Wednesday, January 28, 2009

Line of the Week (#9, which, given my paucity of posts lately, also makes it the line of the month)

"All of this like some ancient anointing. So be it. Evoke the forms. Where you've nothing else construct ceremonies out of the air and breathe upon them."
—Horseback McCarthy, The Road (p. 74)

Thursday, January 8, 2009

Thursday, January 1, 2009

The Michael Lewis Bowl

When I was a kid, I loved New Year’s Day for the line-up of college bowl games I would spend the afternoon and evening watching, but I have long put away such childish things—for the most part. I don’t follow college or professional sports as ruthlessly as I did in my youth (in fact, I barely follow them at all), and the NCAA has done their part as well, spreading out oodles of bowl games over the course of weeks. However, there is one bowl game I will be watching this year, The Michael Lewis Bowl. Most people refer to it as the Cotton Bowl, a storied game that during my childhood used to pit the champion of the Southwest Conference, as I remember it, against another team I didn’t care about that much, maybe the winner of the Big 8. (I was always more of a Rose Bowl guy myself.)

This year again it features two teams I wouldn’t care about—Texas Tech and Ole Miss—if it weren’t for Michael Lewis. Lewis is the husband of former MTV news cutie Tabitha Soren, but more importantly he is a remarkable sports journalist—when he isn’t committing other forms of journalism. His article on the innovative and unconventional Texas Tech coach Mike Leach in the New York Times Magazine just over three years ago was the best piece of writing on football I had read in a long, long time. I was photocopying it, and sending it off to anyone I thought might appreciate it. I didn’t have cable at the time, and the next season I would scour the tv listings to see if I could find a Texas Tech game to watch. Leach was clearly a character, but the way Lewis wrote about his team’s offense, it sounded like something I had never seen before, something that had to be seen to be fully believed and appreciated.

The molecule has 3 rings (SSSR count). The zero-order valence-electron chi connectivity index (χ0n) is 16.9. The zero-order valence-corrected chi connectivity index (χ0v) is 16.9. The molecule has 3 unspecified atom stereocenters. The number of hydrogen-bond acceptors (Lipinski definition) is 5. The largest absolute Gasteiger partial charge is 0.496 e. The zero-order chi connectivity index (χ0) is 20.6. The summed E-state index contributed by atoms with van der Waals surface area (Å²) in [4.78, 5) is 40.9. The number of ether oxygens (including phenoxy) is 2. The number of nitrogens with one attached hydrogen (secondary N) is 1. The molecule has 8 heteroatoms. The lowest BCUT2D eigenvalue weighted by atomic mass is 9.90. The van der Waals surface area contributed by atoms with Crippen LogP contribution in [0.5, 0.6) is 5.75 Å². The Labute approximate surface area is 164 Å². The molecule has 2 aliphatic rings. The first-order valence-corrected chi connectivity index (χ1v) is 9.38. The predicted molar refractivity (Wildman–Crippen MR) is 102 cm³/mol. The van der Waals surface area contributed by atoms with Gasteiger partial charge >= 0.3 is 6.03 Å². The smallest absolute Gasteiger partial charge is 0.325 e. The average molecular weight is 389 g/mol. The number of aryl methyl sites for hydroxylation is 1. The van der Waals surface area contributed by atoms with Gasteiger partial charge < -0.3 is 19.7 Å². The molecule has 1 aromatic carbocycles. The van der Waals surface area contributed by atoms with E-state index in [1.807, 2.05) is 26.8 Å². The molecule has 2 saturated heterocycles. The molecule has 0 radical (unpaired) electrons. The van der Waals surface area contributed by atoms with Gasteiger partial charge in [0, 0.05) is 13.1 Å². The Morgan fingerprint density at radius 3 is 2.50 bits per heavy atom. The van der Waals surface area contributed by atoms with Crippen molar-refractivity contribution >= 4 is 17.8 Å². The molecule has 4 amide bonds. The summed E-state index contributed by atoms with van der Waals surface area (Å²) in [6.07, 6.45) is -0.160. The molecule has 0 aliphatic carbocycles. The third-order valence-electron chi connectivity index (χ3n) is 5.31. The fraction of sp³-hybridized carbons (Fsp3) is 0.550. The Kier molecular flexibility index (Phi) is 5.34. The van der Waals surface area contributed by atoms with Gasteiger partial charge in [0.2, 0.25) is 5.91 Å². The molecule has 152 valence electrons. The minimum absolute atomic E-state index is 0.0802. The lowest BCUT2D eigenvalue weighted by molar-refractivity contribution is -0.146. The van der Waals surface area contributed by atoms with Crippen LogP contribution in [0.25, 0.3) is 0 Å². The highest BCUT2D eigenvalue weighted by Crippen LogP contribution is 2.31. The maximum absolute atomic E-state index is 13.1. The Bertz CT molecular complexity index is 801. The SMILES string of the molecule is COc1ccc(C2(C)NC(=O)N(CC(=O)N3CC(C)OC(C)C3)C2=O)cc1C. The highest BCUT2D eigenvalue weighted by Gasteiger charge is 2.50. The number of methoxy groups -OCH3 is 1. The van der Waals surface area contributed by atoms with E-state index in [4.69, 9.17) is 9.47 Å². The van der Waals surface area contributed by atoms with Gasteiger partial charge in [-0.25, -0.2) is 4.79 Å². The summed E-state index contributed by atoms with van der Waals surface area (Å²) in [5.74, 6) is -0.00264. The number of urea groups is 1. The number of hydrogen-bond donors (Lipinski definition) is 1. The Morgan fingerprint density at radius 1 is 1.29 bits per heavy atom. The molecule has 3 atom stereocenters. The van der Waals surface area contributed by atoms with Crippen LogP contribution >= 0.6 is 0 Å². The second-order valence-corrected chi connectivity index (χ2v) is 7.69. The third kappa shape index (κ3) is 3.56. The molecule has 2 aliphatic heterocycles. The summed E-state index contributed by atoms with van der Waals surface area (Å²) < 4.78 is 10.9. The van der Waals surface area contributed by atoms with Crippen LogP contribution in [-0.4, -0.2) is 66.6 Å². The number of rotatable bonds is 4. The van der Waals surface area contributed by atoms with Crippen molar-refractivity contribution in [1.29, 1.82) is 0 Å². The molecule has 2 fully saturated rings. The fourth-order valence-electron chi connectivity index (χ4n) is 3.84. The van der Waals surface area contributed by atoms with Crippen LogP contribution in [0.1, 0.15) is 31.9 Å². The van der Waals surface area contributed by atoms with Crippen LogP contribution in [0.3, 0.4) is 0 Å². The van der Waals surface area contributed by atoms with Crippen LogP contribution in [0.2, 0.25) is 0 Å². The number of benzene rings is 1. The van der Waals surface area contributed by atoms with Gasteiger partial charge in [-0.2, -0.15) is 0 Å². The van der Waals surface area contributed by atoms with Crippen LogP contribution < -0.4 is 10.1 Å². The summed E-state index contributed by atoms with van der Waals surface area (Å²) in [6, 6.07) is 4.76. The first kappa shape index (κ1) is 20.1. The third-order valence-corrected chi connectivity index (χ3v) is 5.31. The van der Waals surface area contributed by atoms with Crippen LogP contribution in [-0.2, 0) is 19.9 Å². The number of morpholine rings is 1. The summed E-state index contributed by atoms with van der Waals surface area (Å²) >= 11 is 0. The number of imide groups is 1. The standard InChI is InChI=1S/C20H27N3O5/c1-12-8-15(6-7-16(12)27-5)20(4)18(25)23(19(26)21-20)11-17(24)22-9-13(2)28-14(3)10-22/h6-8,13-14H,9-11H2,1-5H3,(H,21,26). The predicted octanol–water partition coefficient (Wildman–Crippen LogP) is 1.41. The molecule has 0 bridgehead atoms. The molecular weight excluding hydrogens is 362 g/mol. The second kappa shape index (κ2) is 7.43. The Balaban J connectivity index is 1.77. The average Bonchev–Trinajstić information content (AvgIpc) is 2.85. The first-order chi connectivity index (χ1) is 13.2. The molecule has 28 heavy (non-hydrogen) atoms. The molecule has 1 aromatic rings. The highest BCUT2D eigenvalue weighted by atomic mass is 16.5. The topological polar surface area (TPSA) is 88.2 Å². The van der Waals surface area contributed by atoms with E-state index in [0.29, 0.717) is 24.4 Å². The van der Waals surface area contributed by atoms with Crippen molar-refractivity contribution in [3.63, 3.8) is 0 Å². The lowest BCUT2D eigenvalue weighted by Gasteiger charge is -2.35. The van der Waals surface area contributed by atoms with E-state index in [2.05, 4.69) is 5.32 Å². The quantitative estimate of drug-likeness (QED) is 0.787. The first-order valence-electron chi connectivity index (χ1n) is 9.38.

After falling for that article in such a big way, I was overjoyed to hear that Lewis’s next book was going to be about football. I hoped it would be an expansion of the piece I had loved so much, but it turned out to be on entirely different aspects of the game, though they proved to be no less interesting. The Blind Side weaves together two different threads. The first traces the evolution of the game both on the field and in the front offices of the NFL as the Offensive Left Tackle develops from an anonymous member of the faceless, seemingly interchangeable, often-ignored offensive line, to one of the highest paid positions on the team. The other thread follows Michael Oher, a young African-American who can barely read or write and is growing up in brutal poverty, at real risk of becoming another statistic who falls through the cracks (I realize I am mixing metaphors here, but I’m sticking with it). He is taken in by a wealthy white evangelical family, and before he has played a single down of high school football at Left Tackle, he is being projected by scouting reports as the foremost college prospect at that position. It is a smart and surprising book that I can’t recommend highly enough.

Which brings us to tomorrow afternoon’s game. For me, it is the only must-see bowl of the season. Michael Oher will be playing in his last game at Ole Miss, and after his most successful season, Leach may be coaching his last game at Texas Tech. I hope he stays on, but rumors have been flying all season that a number of more glamorous programs that have fallen on hard times may try to woo him away from Lubbock. I imagine Texas Tech will wallop Ole Miss, and I guarantee the broadcasters will drop Doak Waker's name at some point and mention Leach's interest in pirates, but when I watch the game I will be doing so through the eyes of Michael Lewis.